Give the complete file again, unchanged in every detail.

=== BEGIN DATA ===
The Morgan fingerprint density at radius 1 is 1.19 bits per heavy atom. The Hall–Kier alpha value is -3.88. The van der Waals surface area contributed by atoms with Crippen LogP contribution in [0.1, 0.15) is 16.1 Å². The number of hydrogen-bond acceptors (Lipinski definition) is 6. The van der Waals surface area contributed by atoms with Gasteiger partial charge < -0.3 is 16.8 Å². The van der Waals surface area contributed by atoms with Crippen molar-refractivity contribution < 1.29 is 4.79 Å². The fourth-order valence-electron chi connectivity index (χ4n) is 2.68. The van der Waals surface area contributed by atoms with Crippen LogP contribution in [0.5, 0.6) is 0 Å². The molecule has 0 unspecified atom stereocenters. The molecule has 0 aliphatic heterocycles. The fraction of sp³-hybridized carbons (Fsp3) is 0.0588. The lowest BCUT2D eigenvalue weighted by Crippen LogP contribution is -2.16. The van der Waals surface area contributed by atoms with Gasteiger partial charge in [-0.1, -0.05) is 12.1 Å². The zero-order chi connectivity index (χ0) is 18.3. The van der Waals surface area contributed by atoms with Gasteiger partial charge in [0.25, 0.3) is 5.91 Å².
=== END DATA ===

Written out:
The Morgan fingerprint density at radius 1 is 1.19 bits per heavy atom. The Hall–Kier alpha value is -3.88. The van der Waals surface area contributed by atoms with Crippen LogP contribution in [0.1, 0.15) is 16.1 Å². The number of hydrogen-bond acceptors (Lipinski definition) is 6. The van der Waals surface area contributed by atoms with Gasteiger partial charge < -0.3 is 16.8 Å². The van der Waals surface area contributed by atoms with Crippen molar-refractivity contribution < 1.29 is 4.79 Å². The fourth-order valence-electron chi connectivity index (χ4n) is 2.68. The van der Waals surface area contributed by atoms with Crippen LogP contribution in [0.5, 0.6) is 0 Å². The molecule has 0 unspecified atom stereocenters. The molecule has 0 aliphatic heterocycles. The fraction of sp³-hybridized carbons (Fsp3) is 0.0588. The lowest BCUT2D eigenvalue weighted by Crippen LogP contribution is -2.16. The van der Waals surface area contributed by atoms with Gasteiger partial charge in [-0.1, -0.05) is 12.1 Å². The zero-order chi connectivity index (χ0) is 18.3. The van der Waals surface area contributed by atoms with Gasteiger partial charge in [0.25, 0.3) is 5.91 Å².